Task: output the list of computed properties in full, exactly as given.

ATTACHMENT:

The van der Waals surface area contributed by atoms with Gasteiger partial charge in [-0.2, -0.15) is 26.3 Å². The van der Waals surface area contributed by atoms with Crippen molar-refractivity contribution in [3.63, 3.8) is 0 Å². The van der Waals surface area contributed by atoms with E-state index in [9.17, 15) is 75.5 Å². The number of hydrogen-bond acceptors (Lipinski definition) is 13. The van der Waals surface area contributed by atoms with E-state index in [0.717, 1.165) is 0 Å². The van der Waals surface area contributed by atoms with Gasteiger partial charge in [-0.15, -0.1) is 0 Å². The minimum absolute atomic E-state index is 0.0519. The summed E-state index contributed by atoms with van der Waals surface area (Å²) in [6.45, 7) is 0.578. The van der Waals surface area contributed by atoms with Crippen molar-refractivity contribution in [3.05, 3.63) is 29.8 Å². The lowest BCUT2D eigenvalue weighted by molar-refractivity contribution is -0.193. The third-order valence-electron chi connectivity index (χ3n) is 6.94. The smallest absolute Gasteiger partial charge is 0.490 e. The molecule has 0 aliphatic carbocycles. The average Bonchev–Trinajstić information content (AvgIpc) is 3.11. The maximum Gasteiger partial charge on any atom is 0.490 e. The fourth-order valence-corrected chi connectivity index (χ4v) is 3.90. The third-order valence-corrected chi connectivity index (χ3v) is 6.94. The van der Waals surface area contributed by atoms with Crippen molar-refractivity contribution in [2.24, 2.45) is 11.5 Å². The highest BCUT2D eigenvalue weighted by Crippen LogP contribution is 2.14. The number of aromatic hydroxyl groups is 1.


The van der Waals surface area contributed by atoms with Gasteiger partial charge in [-0.2, -0.15) is 26.3 Å². The van der Waals surface area contributed by atoms with Crippen molar-refractivity contribution in [3.63, 3.8) is 0 Å². The van der Waals surface area contributed by atoms with E-state index in [9.17, 15) is 75.5 Å². The number of hydrogen-bond acceptors (Lipinski definition) is 13. The van der Waals surface area contributed by atoms with E-state index in [0.717, 1.165) is 0 Å². The van der Waals surface area contributed by atoms with Gasteiger partial charge in [-0.15, -0.1) is 0 Å². The minimum absolute atomic E-state index is 0.0519. The summed E-state index contributed by atoms with van der Waals surface area (Å²) in [6.45, 7) is 0.578. The van der Waals surface area contributed by atoms with Crippen molar-refractivity contribution in [3.05, 3.63) is 29.8 Å². The lowest BCUT2D eigenvalue weighted by molar-refractivity contribution is -0.193. The third-order valence-electron chi connectivity index (χ3n) is 6.94. The smallest absolute Gasteiger partial charge is 0.490 e. The molecule has 0 aliphatic carbocycles. The average Bonchev–Trinajstić information content (AvgIpc) is 3.11. The maximum Gasteiger partial charge on any atom is 0.490 e. The fourth-order valence-corrected chi connectivity index (χ4v) is 3.90. The third-order valence-corrected chi connectivity index (χ3v) is 6.94. The van der Waals surface area contributed by atoms with Crippen molar-refractivity contribution in [2.24, 2.45) is 11.5 Å². The highest BCUT2D eigenvalue weighted by Crippen LogP contribution is 2.14. The number of aromatic hydroxyl groups is 1.